In terms of a basic cachaca + mixer drink, I don’t think you can get much better than this. The fruityness of the 3 year really shines through the Ting. It’s a difficult one to describe, but it just really works. From the most unlikely Jamaican/Brasilian ambassador, Will Foster of Casita Bar, London.
Thought I’d take a moment to show some of the amazing things that cocktail bloggers have been up to with Abelha. First up is Jay from Oh Gosh, with this take on an Old Fashioned using lemongrass syrup and Abelha Gold:
* 2 shots / 60 ml / 2 oz Abelha Gold
* ⅓ shot / 10 ml / ⅓ oz lemon grass syrup
* ¼ shot / 7.5 ml / ¼ oz Falernum
* 2 dashes TBT Lemon bitters
Stir all ingredients thoroughly with ice. Strain in to an ice-filled old-fashioned and garnish with a lemon zest twist.
The cachaça and lemon grass syrup play together nicely rounding out the spirit and creating an interesting lightly aromatic drink. The falernum adds a touch of brightness to the drink and the lemon bitters round the flavours out nicely. Depending on your syrup and falernum you will need to watch the sweetness, but if the balance is right this is quite an enjoyable sipper.
…really nice and smooth – with a hint of honey, sugarcane and grass. A hint of the typical earthy flavour is there as well to remind you that this is cachaca. I can safely say this is the best I have tasted as far as cachacas go…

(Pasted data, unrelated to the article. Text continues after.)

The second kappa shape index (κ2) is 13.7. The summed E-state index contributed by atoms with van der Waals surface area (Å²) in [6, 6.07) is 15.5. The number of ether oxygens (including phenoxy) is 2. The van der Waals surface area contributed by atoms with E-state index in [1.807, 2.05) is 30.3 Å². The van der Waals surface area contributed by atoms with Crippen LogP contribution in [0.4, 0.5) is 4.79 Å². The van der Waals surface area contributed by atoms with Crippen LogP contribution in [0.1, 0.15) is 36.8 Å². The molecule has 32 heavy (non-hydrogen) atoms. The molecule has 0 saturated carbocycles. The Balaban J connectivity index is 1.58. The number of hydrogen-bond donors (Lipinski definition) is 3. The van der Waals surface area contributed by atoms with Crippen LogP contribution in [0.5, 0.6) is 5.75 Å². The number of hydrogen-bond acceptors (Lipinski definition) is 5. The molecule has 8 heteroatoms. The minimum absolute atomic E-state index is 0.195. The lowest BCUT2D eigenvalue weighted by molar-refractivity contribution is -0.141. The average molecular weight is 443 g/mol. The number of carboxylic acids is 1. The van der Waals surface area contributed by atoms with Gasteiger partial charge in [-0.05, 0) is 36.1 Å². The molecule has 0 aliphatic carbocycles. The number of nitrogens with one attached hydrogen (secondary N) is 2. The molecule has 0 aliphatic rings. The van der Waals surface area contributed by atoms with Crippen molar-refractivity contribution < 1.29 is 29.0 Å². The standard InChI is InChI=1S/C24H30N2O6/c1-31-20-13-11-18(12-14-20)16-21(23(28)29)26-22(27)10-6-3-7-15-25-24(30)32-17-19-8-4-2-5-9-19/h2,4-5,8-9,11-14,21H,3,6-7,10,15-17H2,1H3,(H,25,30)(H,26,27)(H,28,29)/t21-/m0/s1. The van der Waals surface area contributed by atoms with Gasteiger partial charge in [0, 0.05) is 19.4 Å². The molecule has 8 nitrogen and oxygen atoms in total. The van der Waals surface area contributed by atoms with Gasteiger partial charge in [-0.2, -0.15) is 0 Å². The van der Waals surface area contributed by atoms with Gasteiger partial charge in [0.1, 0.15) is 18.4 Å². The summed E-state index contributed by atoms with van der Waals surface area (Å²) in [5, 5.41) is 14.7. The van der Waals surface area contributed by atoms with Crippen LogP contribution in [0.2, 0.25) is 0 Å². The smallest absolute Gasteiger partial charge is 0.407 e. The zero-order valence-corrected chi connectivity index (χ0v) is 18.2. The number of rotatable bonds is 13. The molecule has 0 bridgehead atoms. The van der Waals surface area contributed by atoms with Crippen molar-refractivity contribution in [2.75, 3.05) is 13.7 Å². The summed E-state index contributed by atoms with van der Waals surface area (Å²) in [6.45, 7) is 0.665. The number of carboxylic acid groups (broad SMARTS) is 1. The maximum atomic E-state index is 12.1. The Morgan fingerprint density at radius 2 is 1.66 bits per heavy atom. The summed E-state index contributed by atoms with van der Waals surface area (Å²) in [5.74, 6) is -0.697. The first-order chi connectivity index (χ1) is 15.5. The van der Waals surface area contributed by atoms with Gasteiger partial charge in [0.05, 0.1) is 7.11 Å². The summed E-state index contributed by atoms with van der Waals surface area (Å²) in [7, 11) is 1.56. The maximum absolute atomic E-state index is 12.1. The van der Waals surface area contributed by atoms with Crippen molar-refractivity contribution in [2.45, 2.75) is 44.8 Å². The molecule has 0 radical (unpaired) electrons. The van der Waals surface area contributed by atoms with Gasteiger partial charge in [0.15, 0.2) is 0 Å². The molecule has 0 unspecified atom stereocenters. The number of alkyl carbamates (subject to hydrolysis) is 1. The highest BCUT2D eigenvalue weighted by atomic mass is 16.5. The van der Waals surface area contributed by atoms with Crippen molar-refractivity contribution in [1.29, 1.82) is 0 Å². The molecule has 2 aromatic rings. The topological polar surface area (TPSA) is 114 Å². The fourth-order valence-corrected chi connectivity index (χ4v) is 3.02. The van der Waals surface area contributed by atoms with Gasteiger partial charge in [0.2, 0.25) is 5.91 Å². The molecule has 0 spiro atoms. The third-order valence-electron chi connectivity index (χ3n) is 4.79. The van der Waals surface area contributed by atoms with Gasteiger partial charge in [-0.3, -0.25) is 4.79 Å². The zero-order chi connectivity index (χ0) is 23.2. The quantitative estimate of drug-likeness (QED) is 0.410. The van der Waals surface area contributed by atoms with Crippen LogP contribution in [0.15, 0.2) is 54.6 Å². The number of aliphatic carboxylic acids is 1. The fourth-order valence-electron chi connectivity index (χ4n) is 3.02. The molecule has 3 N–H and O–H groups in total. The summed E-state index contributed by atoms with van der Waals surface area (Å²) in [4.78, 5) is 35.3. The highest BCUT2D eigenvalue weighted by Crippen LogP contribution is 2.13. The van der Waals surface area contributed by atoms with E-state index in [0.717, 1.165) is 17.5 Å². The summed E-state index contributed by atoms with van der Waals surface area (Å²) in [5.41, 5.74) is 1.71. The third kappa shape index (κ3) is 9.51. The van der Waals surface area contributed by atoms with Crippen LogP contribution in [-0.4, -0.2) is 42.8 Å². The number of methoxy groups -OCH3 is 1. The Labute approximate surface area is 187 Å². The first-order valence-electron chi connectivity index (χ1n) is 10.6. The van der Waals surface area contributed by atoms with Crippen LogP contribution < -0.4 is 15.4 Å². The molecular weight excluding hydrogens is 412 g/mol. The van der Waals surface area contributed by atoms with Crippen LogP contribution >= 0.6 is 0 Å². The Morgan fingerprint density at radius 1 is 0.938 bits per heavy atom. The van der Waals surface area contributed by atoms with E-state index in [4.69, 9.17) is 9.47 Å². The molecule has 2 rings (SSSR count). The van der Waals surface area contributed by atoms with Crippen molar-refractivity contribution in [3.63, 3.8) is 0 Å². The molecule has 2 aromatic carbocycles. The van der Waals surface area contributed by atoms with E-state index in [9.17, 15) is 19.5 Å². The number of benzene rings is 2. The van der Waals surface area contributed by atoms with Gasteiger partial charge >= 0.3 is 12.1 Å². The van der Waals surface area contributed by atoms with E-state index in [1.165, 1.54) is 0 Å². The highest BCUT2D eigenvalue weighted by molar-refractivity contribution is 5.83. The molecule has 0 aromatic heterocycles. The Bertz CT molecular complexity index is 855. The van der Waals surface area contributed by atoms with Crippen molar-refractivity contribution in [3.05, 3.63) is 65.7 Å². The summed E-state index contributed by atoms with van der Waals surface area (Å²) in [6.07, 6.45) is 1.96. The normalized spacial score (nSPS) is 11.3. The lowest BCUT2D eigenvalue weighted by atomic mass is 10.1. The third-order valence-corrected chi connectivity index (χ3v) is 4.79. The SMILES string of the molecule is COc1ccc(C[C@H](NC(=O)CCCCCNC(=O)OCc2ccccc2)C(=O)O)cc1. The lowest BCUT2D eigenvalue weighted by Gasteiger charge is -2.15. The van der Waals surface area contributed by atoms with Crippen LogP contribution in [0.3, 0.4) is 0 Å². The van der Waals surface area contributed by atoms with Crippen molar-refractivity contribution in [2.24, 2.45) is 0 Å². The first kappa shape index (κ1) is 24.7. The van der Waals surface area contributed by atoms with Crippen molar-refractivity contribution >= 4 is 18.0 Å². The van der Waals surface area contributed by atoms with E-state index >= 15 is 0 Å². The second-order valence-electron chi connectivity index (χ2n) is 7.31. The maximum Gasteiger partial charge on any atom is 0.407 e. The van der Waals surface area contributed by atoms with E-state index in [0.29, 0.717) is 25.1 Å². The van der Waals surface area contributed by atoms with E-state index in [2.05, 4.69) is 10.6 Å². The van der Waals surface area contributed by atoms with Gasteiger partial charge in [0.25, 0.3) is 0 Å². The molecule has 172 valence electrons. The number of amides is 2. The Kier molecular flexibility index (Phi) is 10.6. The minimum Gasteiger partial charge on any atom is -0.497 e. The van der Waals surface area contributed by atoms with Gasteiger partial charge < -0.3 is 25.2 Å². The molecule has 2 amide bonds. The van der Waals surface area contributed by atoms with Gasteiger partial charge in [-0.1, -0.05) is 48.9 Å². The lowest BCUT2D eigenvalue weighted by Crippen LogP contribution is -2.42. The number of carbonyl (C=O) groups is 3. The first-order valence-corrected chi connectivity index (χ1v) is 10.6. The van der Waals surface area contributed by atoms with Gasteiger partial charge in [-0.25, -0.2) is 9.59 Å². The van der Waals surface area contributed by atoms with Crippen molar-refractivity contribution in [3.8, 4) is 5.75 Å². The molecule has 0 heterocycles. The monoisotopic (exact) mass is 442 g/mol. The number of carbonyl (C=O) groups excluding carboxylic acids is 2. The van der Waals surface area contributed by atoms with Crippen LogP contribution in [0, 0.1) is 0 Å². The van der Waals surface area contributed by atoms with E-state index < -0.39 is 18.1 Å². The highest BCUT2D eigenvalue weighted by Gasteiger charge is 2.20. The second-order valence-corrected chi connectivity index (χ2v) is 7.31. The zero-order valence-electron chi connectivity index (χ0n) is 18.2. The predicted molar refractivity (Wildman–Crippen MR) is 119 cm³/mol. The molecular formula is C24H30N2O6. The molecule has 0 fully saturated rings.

Bahia Rose (Rosa da Bahia)
* 2 oz Abelha Cachaca Silver
* 1 oz Aperol
* 1 oz fresh ruby grapefruit
* 0.5 oz fresh lime
* 0.5 oz simple syrup.
Shake and pour in saucer type of glass filled with crushed ice. Garnish with a grapefruit rose and add two straws.
Last but not least – I have got to get up to Edinburgh before too long, as there seem to be are a plethora of excellent bars and bartenders there. Jon from The Old Town Alchemy Co – great name for a cocktail blog, was also impressed by Abelha and came up with this simple yet delicious (I can say this now I have tried it) take on a daquiri using a little maraschino.
…I was completely blown away by the Silver. On the nose it has those familiar vegetal notes that come with cachacas and rhums agricole, but it also has a pleasant honey scent with a touch of citrus to it. The mouth feel is great – a slightly viscous texture, with a strong finish but without chemical burn of column-still spirit.
50ml Abelha Silver Cachaca
25ml freshly squeezed lime juice
10ml sugar cane syrup
1 barspoon Maraschino
Shake all ingredients with ice and fine-strain into a chilled martini/coupette glass. Twist a lime zest over the top and discard. Garnish with a cocktail cherry.
Monday night sees the Abelha research lab knock up a take on a martinez. Really good, the vermouth and cachaça round each other out, and the maraschino brings it all together.
50ml Abelha cachaça gold (3 year aged)
50ml Carpano Antica Formula Vermouth
2 bar spoons Luxardo maraschino
2 dashes of orange or grapefruit bitters
Stir over ice until cold, then strain into a chilled martini glass.
Abelha Cachaça, Hackney's Finest Cachaça, created and imported by the Responsible Trading Company Ltd, Masters of the Cachaçaverse since 2008. Registered in England no.06438602 This website is powered byWordpress. Designed in-house, based on theme by pure-essence.net.